Philadelphia Eagles News

The Force Is Strong With This Eagles Fan

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This was David Acord's draft moment.

Every NFL prospect who is fortunate enough to be selected can vividly recall what it was like to receive the phone call to have the opportunity to play professional football.

Only Acord is not a football player. He is a sound designer and re-recording mixer in the entertainment industry.

Acord was driving across the San Francisco-Oakland Bay Bridge on his way home while working on the sequel to The Matrix in 2001 when he received the call that would forever change his life. The Glasgow, Delaware native and University of Delaware graduate was being offered the opportunity to join Skywalker Sound, the preeminent audio production facility that was founded back in 1975 when the original Star Wars movie was being created.

"It was one of the best phone calls I ever had," Acord recalls. "I was so excited."

For years, Acord pelted Skywalker Sound with résumés. Every few months, he would learn of someone new to fire off another copy to until the perseverance paid off. It was a dream come true for Acord, but a prudent move on Skywalker Sound's part as well.

Here is just a sample of the projects Acord has worked on since his arrival: Star Wars: Episode II, Attack of the Clones; The Incredibles, Star Wars: Episode III, Revenge of the Sith; Cars, Guardians of the Galaxy, Star Wars: Rebels, Star Wars: The Clone Wars, Star Wars: Episode VII - The Force Awakens, and Rogue One: A Star Wars Story.

Acord teamed up with Matthew Wood, who was on the other end of that momentous phone call, to earn an Academy Award nomination for Best Achievement in Sound Editing for The Force Awakens.

"It was completely surreal," Acord says of the recognition. "Even when I think about it now, it was such a humbling honor to be recognized in that way. The Star Wars franchise has been a part of my life now for a long time. That's going to be a tough one to top."

Acord recalls seeing the original Star Wars movie back in 1977 at a drive-thru movie theater in Elkton, Maryland. He always dreamed of getting into the movie business, but not as an actor or a director. He was inspired by the work of Ray Harryhausen, an Academy Award-winning visual effects creator and the inventor of stop-motion model animation. Acord also played a plethora of musical instruments and was in a number of bands in high school and college. He readily admits that it would have made more sense to follow in the footsteps of the legendary composer John Williams, but was intrigued by the technical aspects of the art.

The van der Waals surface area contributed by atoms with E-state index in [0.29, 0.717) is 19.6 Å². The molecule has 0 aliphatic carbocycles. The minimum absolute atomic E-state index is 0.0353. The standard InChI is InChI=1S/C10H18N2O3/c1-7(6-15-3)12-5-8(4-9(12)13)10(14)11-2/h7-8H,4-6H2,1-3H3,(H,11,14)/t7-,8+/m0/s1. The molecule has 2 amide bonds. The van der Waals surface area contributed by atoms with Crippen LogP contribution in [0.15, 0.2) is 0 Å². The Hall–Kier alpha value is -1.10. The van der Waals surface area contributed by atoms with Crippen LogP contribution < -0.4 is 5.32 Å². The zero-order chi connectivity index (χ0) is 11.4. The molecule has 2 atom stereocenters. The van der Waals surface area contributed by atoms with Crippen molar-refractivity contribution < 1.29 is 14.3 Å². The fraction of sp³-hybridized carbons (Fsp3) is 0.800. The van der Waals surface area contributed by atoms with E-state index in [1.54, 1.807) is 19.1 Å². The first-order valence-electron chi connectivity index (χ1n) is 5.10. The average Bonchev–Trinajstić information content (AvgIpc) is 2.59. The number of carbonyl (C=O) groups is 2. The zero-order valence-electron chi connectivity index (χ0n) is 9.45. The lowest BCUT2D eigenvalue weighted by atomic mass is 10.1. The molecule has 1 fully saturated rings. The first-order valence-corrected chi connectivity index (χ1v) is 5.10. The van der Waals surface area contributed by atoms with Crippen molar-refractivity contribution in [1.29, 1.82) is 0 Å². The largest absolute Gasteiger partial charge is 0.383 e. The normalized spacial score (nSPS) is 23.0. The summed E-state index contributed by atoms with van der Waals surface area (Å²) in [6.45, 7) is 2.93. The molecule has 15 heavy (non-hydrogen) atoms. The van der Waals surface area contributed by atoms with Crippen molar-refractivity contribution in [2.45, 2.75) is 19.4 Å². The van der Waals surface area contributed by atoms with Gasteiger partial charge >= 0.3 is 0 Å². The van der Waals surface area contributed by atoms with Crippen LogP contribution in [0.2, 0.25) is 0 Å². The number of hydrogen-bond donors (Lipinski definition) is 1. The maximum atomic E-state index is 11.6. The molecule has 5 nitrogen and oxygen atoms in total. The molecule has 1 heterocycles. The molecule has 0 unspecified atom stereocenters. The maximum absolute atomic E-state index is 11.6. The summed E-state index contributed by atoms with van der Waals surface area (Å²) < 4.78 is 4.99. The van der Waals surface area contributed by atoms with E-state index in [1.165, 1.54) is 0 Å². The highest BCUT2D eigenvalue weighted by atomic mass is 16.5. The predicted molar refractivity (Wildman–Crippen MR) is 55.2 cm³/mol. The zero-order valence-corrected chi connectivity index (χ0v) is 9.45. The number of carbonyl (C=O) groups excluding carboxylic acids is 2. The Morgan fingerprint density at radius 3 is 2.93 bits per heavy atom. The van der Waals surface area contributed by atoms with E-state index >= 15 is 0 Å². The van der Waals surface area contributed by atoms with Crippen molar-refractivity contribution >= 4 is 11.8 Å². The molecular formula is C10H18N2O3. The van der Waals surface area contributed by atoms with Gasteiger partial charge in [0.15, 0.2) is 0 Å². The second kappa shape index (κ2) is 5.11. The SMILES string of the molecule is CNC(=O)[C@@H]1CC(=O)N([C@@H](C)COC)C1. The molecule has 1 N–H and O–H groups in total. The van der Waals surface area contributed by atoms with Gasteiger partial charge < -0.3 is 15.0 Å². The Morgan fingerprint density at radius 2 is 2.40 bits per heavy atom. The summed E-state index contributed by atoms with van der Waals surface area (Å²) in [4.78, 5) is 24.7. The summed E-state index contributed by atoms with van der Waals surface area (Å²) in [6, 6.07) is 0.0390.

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He graduated college and was selling cameras at the Christiana Mall near Wilmington, Delaware in 1995 when an internship opened up on the set of Bruce Willis' movie, Twelve Monkeys, which was being filmed in Philadelphia. Acord worked in the art department. He parlayed that initial gig into a part-time special effects job on the set which was only supposed to last for two weeks, but continued to expand. During that time, he networked with the sound crew and formed the relationships he needed to continue making a living in the industry.

Acord spent most of the time on the road over the next two years, so he decided to make the move to Los Angeles. Now living with his wife, Barbara, in San Francisco, he never forgot about his roots which include his love for the Eagles. As a kid, Acord says that he was a huge fan of Harold Carmichael and Wilbert Montgomery. Now, he loves to watch No. 87 move the chains on offense.

"I'm a Brent Celek guy," says Acord, who was at the 2016 season opener against Cleveland in September. "He's all about the team. He's an unselfish dude. He's an extremely hard worker. He's a tough as nails. He's a completely versatile player. He's a Philadelphia guy."

Acord is such a fan of Celek that he incorporated him into The Force Awakens. Acord voiced Teedo, a reptile-like scavenger, and had to create a language for it. He was learning Thai for an upcoming vacation, so he mixed in some phrases in Thai and sprinkled in the names of some Eagles players. Celek and Fletcher, for Fletcher Cox, made it into the final version of the movie.

There was another Eagles surprise in Rogue One: A Star Wars Story, the former No. 1 movie in America which earned over $800 million worldwide. When Cassian Andor and Jyn Erso are looking for Saw Gerrera in Jedha City, the script called for a prayer chant in the background. Acord decided to voice it. So, he took the Eagles' fight song, Fly, Eagles, Fly, and translated it to Esperanto, a universal language which was created in the late 1800s but never took hold. You can hear, "Hit 'em low, hit 'em high," albeit in a different dialect in the movie.

For Rogue One, Acord began work on the movie in May and his role was completed by October. He says that the final cut of movies are finished just two to three weeks before the release date. Acord doesn't have time to reflect on his previous work. He quickly transitioned to being the supervising sound editor and sound designer on the Marvel sequel Guardians of the Galaxy Vol. 2, which comes out this Friday.

Acord has never forgotten the hard work it took to get in this position, nor has he taken for granted the dream job that started with a phone call over 15 years ago. His advice to those who are pursuing their passion is simple.

"Be ready to deliver and to give your best effort. There's a lot that can happen for you with persistence and a good attitude," Acord says. "I know that it's really corny, but it's true."

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